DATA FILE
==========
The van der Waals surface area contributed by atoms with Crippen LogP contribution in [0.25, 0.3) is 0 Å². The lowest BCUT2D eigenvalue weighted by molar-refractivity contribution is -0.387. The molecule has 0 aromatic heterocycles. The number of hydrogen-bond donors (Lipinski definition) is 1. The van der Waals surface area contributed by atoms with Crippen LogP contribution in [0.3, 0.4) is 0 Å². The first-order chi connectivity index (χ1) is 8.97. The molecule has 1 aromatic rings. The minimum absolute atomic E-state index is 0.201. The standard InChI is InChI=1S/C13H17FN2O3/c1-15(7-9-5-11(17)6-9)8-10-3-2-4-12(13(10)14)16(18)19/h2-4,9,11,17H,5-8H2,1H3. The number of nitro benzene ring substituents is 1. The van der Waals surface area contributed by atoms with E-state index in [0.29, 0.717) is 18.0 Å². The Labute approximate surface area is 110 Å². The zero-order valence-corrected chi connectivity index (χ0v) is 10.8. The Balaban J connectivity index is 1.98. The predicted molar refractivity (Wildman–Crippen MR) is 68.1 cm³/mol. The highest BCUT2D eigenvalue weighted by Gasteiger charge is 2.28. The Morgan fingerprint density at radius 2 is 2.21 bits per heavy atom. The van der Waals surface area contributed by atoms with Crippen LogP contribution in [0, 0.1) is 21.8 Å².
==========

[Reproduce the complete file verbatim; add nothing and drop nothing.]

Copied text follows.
The van der Waals surface area contributed by atoms with Crippen LogP contribution in [0.25, 0.3) is 0 Å². The lowest BCUT2D eigenvalue weighted by molar-refractivity contribution is -0.387. The molecule has 0 aromatic heterocycles. The number of hydrogen-bond donors (Lipinski definition) is 1. The van der Waals surface area contributed by atoms with Crippen LogP contribution in [0.3, 0.4) is 0 Å². The first-order chi connectivity index (χ1) is 8.97. The molecule has 1 aromatic rings. The minimum absolute atomic E-state index is 0.201. The standard InChI is InChI=1S/C13H17FN2O3/c1-15(7-9-5-11(17)6-9)8-10-3-2-4-12(13(10)14)16(18)19/h2-4,9,11,17H,5-8H2,1H3. The number of nitro benzene ring substituents is 1. The van der Waals surface area contributed by atoms with E-state index in [0.29, 0.717) is 18.0 Å². The Labute approximate surface area is 110 Å². The zero-order valence-corrected chi connectivity index (χ0v) is 10.8. The Balaban J connectivity index is 1.98. The predicted molar refractivity (Wildman–Crippen MR) is 68.1 cm³/mol. The highest BCUT2D eigenvalue weighted by Gasteiger charge is 2.28. The Morgan fingerprint density at radius 2 is 2.21 bits per heavy atom. The van der Waals surface area contributed by atoms with Crippen LogP contribution in [0, 0.1) is 21.8 Å².